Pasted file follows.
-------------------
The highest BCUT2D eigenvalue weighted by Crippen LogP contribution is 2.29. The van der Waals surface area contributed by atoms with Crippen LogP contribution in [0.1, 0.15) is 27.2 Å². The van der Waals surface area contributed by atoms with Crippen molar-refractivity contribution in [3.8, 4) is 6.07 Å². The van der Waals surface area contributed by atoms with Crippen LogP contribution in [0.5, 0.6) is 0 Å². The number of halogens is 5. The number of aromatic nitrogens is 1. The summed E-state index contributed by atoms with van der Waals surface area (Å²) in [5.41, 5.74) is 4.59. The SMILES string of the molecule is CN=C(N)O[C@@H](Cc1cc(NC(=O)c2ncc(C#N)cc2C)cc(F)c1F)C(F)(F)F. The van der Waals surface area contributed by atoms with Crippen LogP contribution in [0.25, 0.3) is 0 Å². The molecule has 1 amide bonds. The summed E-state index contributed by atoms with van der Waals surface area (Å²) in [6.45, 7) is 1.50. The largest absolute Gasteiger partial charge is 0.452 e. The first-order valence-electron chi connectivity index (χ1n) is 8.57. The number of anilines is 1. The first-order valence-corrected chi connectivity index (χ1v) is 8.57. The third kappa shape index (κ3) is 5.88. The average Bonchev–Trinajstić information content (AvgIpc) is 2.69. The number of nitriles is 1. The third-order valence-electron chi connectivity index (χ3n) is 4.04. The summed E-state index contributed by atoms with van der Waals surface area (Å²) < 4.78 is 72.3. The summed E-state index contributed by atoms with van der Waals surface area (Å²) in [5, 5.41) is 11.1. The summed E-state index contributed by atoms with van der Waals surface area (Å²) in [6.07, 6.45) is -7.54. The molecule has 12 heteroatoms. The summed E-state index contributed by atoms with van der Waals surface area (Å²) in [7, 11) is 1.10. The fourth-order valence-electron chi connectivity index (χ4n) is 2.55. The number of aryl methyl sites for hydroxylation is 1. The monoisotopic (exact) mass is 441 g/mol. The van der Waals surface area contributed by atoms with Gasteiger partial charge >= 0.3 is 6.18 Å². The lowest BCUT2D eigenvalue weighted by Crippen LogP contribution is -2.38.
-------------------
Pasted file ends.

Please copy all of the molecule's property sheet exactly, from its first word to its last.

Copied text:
The highest BCUT2D eigenvalue weighted by Crippen LogP contribution is 2.29. The van der Waals surface area contributed by atoms with Crippen LogP contribution in [0.1, 0.15) is 27.2 Å². The van der Waals surface area contributed by atoms with Crippen molar-refractivity contribution in [3.8, 4) is 6.07 Å². The van der Waals surface area contributed by atoms with Crippen LogP contribution in [0.5, 0.6) is 0 Å². The number of halogens is 5. The number of aromatic nitrogens is 1. The summed E-state index contributed by atoms with van der Waals surface area (Å²) in [5.41, 5.74) is 4.59. The SMILES string of the molecule is CN=C(N)O[C@@H](Cc1cc(NC(=O)c2ncc(C#N)cc2C)cc(F)c1F)C(F)(F)F. The van der Waals surface area contributed by atoms with Crippen LogP contribution in [0.25, 0.3) is 0 Å². The molecule has 1 amide bonds. The summed E-state index contributed by atoms with van der Waals surface area (Å²) in [6.45, 7) is 1.50. The largest absolute Gasteiger partial charge is 0.452 e. The first-order valence-electron chi connectivity index (χ1n) is 8.57. The number of anilines is 1. The first-order valence-corrected chi connectivity index (χ1v) is 8.57. The third kappa shape index (κ3) is 5.88. The average Bonchev–Trinajstić information content (AvgIpc) is 2.69. The number of nitriles is 1. The third-order valence-electron chi connectivity index (χ3n) is 4.04. The summed E-state index contributed by atoms with van der Waals surface area (Å²) < 4.78 is 72.3. The summed E-state index contributed by atoms with van der Waals surface area (Å²) in [5, 5.41) is 11.1. The summed E-state index contributed by atoms with van der Waals surface area (Å²) in [6.07, 6.45) is -7.54. The molecule has 12 heteroatoms. The summed E-state index contributed by atoms with van der Waals surface area (Å²) in [7, 11) is 1.10. The fourth-order valence-electron chi connectivity index (χ4n) is 2.55. The number of aryl methyl sites for hydroxylation is 1. The monoisotopic (exact) mass is 441 g/mol. The van der Waals surface area contributed by atoms with Gasteiger partial charge >= 0.3 is 6.18 Å². The lowest BCUT2D eigenvalue weighted by Crippen LogP contribution is -2.38.